Many factors affect the way children
warnings before a change
with bipolar disorder experience time,
including difficulties with sleep,
more time for turning in
concentration, memory, and moods,
homework or large projects
plus medication side effects and a
extra time for tests
tendency to hyper focus. Students with
breaking tests or
bipolar disorder may need several or all
assignments into shorter segments with breaks
of the following schedule
courses early in the day to get interest flowing
permission to arrive later when
periodic checks on progress
during an assignment to
a shorter school day
ensure the student is on
scheduling difficult tasks for a
time of day when the student is
best able to perform
Optimizing Testing Situations
Brain imaging shows that people with bipolar disorder have differences in their brains in the areas that control memory. With help, however, such as the following testing accommodations, students with bipolar disorder can succeed in demonstrating their knowledge more effectively:
• modified time constraints
• altered or simpler instructions
• oral testing or the use of a scribe
• an altered environment (such as a room with few or no
• multiple-choice or matching rather than open-ended
• tools such as a calculator or word bank
• offering an alternative type of assignment to reduce the
stress of testing
modified time constraints
altered or simpler instructions • oral testing or the use of a scribe
• tools such as a calculator or
an altered environment (such as a
room with few or no other students)
• offering an alternative type of
multiple-choice or matching rather
assignment to reduce the stress of
than open-ended questions
Child and Adolescent Bipolar Foundation,
Parenting a Bipolar Child — A Mother's Thoughts
by Sigrid The light spring rain falling upon my garden reminds me that it's been a year since Rose's baffling tantrums, mood swings and annual winter sadness were finally given a name: bipolar disorder, a diagnosis made by Dr. William Bradbury of Chicago just after her ninth birthday. It's been a year of reading textbooks and medical journals,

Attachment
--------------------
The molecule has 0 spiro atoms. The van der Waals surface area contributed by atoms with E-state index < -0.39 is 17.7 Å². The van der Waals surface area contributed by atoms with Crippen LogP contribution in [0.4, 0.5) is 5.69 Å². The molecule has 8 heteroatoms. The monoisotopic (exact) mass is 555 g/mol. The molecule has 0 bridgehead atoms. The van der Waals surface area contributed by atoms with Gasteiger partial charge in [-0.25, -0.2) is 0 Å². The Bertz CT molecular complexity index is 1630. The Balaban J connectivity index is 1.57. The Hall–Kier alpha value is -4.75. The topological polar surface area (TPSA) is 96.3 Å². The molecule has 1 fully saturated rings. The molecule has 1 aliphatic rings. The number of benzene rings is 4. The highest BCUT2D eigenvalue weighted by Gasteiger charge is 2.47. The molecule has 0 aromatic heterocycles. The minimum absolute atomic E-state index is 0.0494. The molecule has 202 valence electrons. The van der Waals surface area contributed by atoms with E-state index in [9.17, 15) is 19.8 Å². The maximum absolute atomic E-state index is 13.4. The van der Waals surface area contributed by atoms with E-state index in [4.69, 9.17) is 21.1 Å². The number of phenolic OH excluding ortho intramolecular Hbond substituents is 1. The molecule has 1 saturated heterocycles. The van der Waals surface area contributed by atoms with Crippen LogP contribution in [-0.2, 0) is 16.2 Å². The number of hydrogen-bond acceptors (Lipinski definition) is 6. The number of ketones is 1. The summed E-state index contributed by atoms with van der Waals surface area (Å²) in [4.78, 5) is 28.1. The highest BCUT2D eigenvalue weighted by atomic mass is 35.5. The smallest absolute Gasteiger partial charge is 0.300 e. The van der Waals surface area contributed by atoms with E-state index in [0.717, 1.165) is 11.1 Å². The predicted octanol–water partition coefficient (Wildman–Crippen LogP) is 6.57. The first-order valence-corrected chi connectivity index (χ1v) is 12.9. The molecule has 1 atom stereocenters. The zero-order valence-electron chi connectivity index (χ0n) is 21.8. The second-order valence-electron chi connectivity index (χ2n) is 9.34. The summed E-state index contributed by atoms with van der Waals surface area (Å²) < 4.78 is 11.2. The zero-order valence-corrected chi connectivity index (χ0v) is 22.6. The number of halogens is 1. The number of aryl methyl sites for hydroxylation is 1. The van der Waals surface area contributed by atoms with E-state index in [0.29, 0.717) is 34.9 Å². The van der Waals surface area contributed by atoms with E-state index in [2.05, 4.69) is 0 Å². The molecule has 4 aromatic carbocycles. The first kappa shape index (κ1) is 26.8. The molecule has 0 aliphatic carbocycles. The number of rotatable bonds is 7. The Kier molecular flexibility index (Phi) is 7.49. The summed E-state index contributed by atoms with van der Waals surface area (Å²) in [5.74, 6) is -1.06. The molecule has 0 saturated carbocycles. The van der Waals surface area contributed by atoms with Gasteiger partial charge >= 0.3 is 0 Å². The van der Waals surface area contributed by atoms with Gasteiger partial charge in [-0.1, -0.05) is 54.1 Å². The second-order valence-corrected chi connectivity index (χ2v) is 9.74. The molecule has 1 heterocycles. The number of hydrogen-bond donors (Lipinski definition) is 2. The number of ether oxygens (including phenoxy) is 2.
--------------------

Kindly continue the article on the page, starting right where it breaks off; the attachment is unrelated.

grappling with how this news impacts our family, and reaching out to other parents of similar "wild angels" for advice and support. The lifechart of my daughter's moods [printed with published article] does not begin to convey the unique and wonderful person she is. Where can I note the lovely altar she made for her room? Where to indicate the delight she expressed with her new canopy bed, a curtained lair designed to soothe the onset of her fire-breathing moods? Where to record the eagerness with which she anticipates the weekly visits of Michael, a baby
she adores, or the patience she displays while helping teach karate to disabled kids? Such a chart is useful in detecting and diagnosing symptom patterns and tracking medication response, but we must never forget that our kids are unique individuals with feelings, interests, and talents of their own. Our challenge as parents, once we have processed the inevitable feelings of shock and grief upon diagnosis, is to seize these years as a window of opportunity in which to educate our kids in methods of self-awareness, self-control, and self-expression. One
of the easiest, yet most important, contributions we can make in our collaboration with treatment professionals is to observe and record our child's moods, sleep habits, outbursts, troublesome encounters with others, and other behaviors of concern. A few notes made at the end of each day can capture valuable facts soon lost to memory. These notes are of immense value prior to diagnosis in discerning patterns, and later in deciding which medications to prescribe. Eventually, our children will be encouraged to do this monitoring themselves. Until then, attending to this task on a regular basis is something we can do when, at times, it seems there is little else we